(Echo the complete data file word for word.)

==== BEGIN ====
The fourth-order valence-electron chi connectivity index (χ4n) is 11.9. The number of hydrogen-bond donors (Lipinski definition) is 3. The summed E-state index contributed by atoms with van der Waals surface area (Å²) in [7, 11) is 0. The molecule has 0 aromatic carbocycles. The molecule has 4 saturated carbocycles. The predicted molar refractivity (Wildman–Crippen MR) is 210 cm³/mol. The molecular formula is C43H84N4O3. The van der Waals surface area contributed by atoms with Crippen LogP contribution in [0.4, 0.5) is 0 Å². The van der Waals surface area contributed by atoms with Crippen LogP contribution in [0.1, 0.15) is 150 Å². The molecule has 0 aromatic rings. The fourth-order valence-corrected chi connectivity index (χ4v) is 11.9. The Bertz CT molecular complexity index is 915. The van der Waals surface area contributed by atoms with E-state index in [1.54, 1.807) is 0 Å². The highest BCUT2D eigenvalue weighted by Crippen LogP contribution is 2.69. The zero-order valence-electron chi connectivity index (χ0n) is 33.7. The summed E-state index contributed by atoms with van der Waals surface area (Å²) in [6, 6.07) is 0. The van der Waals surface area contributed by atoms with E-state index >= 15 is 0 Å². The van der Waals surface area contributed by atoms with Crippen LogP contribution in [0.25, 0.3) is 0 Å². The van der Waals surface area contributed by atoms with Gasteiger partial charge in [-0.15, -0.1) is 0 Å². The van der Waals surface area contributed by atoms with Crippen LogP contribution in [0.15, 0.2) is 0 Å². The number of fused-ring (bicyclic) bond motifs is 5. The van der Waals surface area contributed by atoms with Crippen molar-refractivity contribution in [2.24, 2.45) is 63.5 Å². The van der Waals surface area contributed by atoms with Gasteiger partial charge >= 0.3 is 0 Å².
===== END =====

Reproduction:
The fourth-order valence-electron chi connectivity index (χ4n) is 11.9. The number of hydrogen-bond donors (Lipinski definition) is 3. The summed E-state index contributed by atoms with van der Waals surface area (Å²) in [7, 11) is 0. The molecule has 0 aromatic carbocycles. The molecule has 4 saturated carbocycles. The predicted molar refractivity (Wildman–Crippen MR) is 210 cm³/mol. The molecular formula is C43H84N4O3. The van der Waals surface area contributed by atoms with Crippen LogP contribution in [0.4, 0.5) is 0 Å². The van der Waals surface area contributed by atoms with Crippen LogP contribution in [0.1, 0.15) is 150 Å². The molecule has 0 aromatic rings. The fourth-order valence-corrected chi connectivity index (χ4v) is 11.9. The Bertz CT molecular complexity index is 915. The van der Waals surface area contributed by atoms with E-state index in [1.54, 1.807) is 0 Å². The highest BCUT2D eigenvalue weighted by Crippen LogP contribution is 2.69. The zero-order valence-electron chi connectivity index (χ0n) is 33.7. The summed E-state index contributed by atoms with van der Waals surface area (Å²) in [6, 6.07) is 0. The van der Waals surface area contributed by atoms with E-state index >= 15 is 0 Å². The van der Waals surface area contributed by atoms with Crippen LogP contribution in [0.25, 0.3) is 0 Å². The van der Waals surface area contributed by atoms with Gasteiger partial charge in [-0.15, -0.1) is 0 Å². The van der Waals surface area contributed by atoms with Crippen LogP contribution in [0.15, 0.2) is 0 Å². The number of fused-ring (bicyclic) bond motifs is 5. The van der Waals surface area contributed by atoms with Crippen molar-refractivity contribution in [2.24, 2.45) is 63.5 Å². The van der Waals surface area contributed by atoms with Gasteiger partial charge >= 0.3 is 0 Å².